Flatiron Health: Combating Cancer with Data Analytics
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Flatiron Health: Combating Cancer with Data Analytics

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Nat Turner, CEO & Founder, Flatiron HealthNat Turner, CEO & Founder, Flatiron Health In 2008, Nat Turner’s 6-year-old cousin, Brennan Simkins was diagnosed with a rare form of leukemia that kept coming back after treatment. It was during Brennan’s cancer treatment journey when he and Zach Weinberg first witnessed a disparate and siloed healthcare system. Nat and Zach started Flatiron in pursuit to bridge the gap between medicine and technology to transform the way cancer is understood and treated.

"Flatiron’s approach toward turning electronic health records into an evidence source can be thought of as a manufacturing process"

There is a significant growing demand for data evidence in cancer drug development today. Large patient-level data sources are collected as medical records or insurance claims. The data elements are processed to gain new insights; information derived from electronic health records is a source of clinical evidence generated from de-identified real-world data as a part of routine care rather than through a prospective randomized clinical trial. Although clinical trials are vital to the drug development process, they present certain limitations. For instance, it is expensive and lengthy with molecular characteristics being used to categorize cancers into subgroups too small to sufficiently populate a randomized study. Furthermore, the enormous evidence gap cannot be met via the historical approach to evidence development, which focused solely on prospective clinical trials.

Analysis of data can generate evidence to address many of the questions now arising in cancer care and therapeutic development. Using real-world evidence, doctors can learn from every patient by using information obtained during routine care. That being said, the care of nearly all cancer patients is documented in an electronic health record. However, electronic health records are not designed for research purposes and to make sense of information in electronic health records; it is necessary to use both the structured data such as height, weight, and chemotherapy regimens and the unstructured data that are locked in the electronic health record.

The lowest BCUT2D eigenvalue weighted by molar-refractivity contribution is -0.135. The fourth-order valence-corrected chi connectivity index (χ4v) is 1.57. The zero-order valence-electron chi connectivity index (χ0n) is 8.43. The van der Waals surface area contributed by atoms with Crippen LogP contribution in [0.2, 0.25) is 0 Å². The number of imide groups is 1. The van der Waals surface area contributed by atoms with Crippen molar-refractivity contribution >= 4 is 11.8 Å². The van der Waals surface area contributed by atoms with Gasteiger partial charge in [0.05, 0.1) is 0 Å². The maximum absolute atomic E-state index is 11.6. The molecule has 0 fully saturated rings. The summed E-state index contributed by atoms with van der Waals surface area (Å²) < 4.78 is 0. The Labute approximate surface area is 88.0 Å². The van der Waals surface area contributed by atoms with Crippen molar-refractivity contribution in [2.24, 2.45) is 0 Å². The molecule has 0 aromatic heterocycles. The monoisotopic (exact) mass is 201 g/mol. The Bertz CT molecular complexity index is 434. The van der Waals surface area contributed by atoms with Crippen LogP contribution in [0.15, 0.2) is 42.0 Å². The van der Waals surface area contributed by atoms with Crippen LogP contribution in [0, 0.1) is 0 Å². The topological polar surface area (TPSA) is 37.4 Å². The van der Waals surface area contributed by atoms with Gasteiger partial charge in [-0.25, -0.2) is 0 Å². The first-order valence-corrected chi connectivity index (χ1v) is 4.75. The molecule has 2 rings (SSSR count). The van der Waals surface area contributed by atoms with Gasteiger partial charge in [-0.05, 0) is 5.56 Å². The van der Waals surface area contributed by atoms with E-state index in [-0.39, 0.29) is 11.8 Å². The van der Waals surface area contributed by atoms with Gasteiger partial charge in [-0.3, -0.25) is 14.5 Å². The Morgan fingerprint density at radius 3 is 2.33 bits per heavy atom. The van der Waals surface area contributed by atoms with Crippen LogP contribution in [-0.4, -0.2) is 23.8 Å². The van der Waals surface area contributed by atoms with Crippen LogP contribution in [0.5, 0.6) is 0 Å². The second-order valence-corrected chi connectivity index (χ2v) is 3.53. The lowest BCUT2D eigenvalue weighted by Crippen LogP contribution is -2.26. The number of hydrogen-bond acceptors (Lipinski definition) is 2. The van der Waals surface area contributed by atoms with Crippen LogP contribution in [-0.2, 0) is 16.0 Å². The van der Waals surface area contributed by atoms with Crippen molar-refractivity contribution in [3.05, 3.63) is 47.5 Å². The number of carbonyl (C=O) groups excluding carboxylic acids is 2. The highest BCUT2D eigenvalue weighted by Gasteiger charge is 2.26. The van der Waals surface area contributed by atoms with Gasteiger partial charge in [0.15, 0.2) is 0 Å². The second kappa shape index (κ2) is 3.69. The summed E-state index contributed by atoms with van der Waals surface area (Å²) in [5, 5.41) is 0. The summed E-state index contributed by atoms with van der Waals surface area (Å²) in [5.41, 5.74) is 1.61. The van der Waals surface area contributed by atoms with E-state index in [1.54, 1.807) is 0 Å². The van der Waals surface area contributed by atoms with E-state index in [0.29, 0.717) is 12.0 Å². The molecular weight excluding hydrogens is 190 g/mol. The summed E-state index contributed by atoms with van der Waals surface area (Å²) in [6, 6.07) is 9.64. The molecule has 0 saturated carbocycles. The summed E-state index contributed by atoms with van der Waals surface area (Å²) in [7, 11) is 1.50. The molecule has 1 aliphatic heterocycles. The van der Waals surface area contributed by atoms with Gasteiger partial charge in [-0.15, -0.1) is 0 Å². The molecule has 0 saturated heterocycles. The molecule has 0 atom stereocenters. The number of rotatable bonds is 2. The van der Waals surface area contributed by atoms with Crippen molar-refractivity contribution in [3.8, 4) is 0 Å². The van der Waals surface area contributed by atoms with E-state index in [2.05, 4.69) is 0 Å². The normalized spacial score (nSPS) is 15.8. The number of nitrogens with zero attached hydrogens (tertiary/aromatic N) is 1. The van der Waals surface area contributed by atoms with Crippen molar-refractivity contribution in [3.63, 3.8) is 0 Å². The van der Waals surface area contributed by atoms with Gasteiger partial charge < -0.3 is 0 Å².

Flatiron Health provides a technology-enabled abstraction process to generate real-world evidence for cancer treatments. The technology-enabled abstraction can efficiently locate particular data in an electronic medical record, and then tee it up with human abstractors, including nurses and certified tumor registrars, who extract the information. The company enables centralized training for the client’s abstraction workforce and populate models with clean data elements used to answer the research questions.


Inspired by personal experiences with the illness in our families, we always believed that cancer wouldn’t be solved by the healthcare community alone; it also needed close collaboration from the industry leaders working together hand in hand


“Flatiron’s approach toward turning electronic health records into an evidence source can be thought of as a manufacturing process: we manufacture research-grade, de-identified, real-world data from electronic health records to test hypotheses and generate evidence,” explains Turner.

An Innovative Oncology-Specific Platform

Flatiron’s goal is to accelerate cancer research and improve patient care by enabling medical professionals and care providers to leverage this platform and learn from the experience of each patient to further the development of new treatments. The company’s biggest challenge was finding a way to convert the unstructured data—low-resolution PDF lab reports, audio files, and digital copies of hand-written notes— into structured data.

Flatiron’s cloud-based platform captures and organizes both structured and unstructured oncology data from diverse source systems such as laboratories, research repositories, and payer networks, among others. The Oncoanalytics engine pulls out relevant insights from unstructured data, which, when combined with electronic medical records (EMR) data, generates real-world evidence. Through its innovative approach, the company addresses important issues such as improving clinical trial results, optimizing the process of clinical trial eligibility assessment, and enable pharmaceutical companies’ to implementing and on-board next-gen technologies.

The fully-interoperable platform suite includes a range of product offerings—OncoEMR, OncoBilling, OncoAnalytics and OncoTrials—aimed at streamlining the workflow in cancer clinics and aggregating actionable data from to share with pharmaceutical companies and research institutes.